All Photos Jacksonville Terminal - from then - until now
bloggers collection available at the State Photographic Archives
HOW'S YOUR STIMULUS JACKSONVILLE?
Some very interesting numbers are on the screen for the long awaited stimulus, and now it looks like the same old war - Highways -VS- Mass Transit has raised it's ugly head again. I'm getting the feeling some politicians are revisiting the old National City Line's fiasco.
Our die should be cast with superb mass transit, we have it in our cards like no other city. JTA Has shattered ridership records, in fact all over Florida mass transit lifted off during the recent spike in gasoline prices. Some agency's could even be confused with NASA'S many rockets down on the Space Coast. Yet JTA, even with Streetcar, Commuter Rail, Bus Rapid Transit, Skyway, and Enhanced Bus, plans in hand, has asked for NOTHING! The Aviation Authority Director took some drawings and prints of a new super airport to Washington and single handily begged for $7 Billion dollars worth of improvements for Jacksonville International Airport (JAX). The Transit Authority Director has been to Washington many times, but so far no word on his asking for a cent. The timing couldn't be worse for our leadership
to sit on their hands.
We have a stacked deck in the US House of Representatives, with several members not only from our state but from OUR CITY! Not just any Representatives mind you but ranking members of the House Transportation Subcommittee. Even these members are flustered by the city's lack of action. Congressman and friend John Mica recently told me, "Bob get me something in my hands, get me a plan, anything!"
Amtrak, wants to expand and in a recent session at JTA, they confided that they have a plan which would, they believe, operate at a profit in Florida. With Jacksonville as the hub, they want to install a 5 train per route system to kick off Florida corridor services. Folks that would be 15 trains a day South of Jacksonville on 3 different routes, FEC, CSX "A" line, CSX "S" line, not to mention the chance of the "Gulf Wind" from Jax to New Orleans (more recently known as the Sunset Limited LA-JAX). The State has already enhanced capacity on the CSX to New Orleans and they have promised to do the same on the Florida East Coast.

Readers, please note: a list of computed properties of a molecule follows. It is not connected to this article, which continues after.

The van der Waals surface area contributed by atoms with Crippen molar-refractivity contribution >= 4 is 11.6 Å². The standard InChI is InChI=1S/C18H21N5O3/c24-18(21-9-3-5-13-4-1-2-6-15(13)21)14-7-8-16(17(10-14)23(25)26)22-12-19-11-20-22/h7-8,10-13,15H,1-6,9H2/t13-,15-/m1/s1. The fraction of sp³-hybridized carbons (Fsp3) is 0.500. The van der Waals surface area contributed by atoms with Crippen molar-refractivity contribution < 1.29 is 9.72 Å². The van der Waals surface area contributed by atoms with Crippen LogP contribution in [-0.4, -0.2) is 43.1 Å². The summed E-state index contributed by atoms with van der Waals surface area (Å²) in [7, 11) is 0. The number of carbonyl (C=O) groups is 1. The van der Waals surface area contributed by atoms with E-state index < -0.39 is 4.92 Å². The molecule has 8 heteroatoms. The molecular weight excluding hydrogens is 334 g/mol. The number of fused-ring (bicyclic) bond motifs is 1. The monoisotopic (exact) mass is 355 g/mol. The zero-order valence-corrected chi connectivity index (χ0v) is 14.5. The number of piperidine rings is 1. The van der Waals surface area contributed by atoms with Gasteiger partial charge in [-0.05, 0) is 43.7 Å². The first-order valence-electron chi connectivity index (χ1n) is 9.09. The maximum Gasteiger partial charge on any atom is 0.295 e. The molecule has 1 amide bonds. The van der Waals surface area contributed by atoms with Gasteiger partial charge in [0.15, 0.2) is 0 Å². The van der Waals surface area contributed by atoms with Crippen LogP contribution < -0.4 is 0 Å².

Greyhound wants to move to new digs in Jacksonville as well, something close to a downtown train station (which we've closed for a nearly useless Convention Center suffering from a lack of space. So with Greyhound needing a home, and Amtrak wanting back into the old Terminal as a Florida Hub, the time is right to get that Transportation Center off the drawing boards and on the ground. By the way this center is often called the JTC (Jacksonville Transportation Center), or the "Prime Osbourne Convention Center", this blog will continue to call it by the name carved into the massive masonary over the 14 giant sandstone columns, JACKSONVILLE TERMINAL and JACKSONVILLE UNION STATION.
The Convention Center was subject of a deep study last year to find a new location with much more room. Many, many cities only a quarter of our size have much larger facilities. Orlando has a million square feet, Savannah and Mobile are in the hundreds of thousands, and we sit at about 80,000 square feet in a city that dwarfs these in size and corporate presence. This would seem like a no brainer, get that new center going up down on the beautiful riverfront downtown, and allow the greatest railroad station of the South to breath back to life.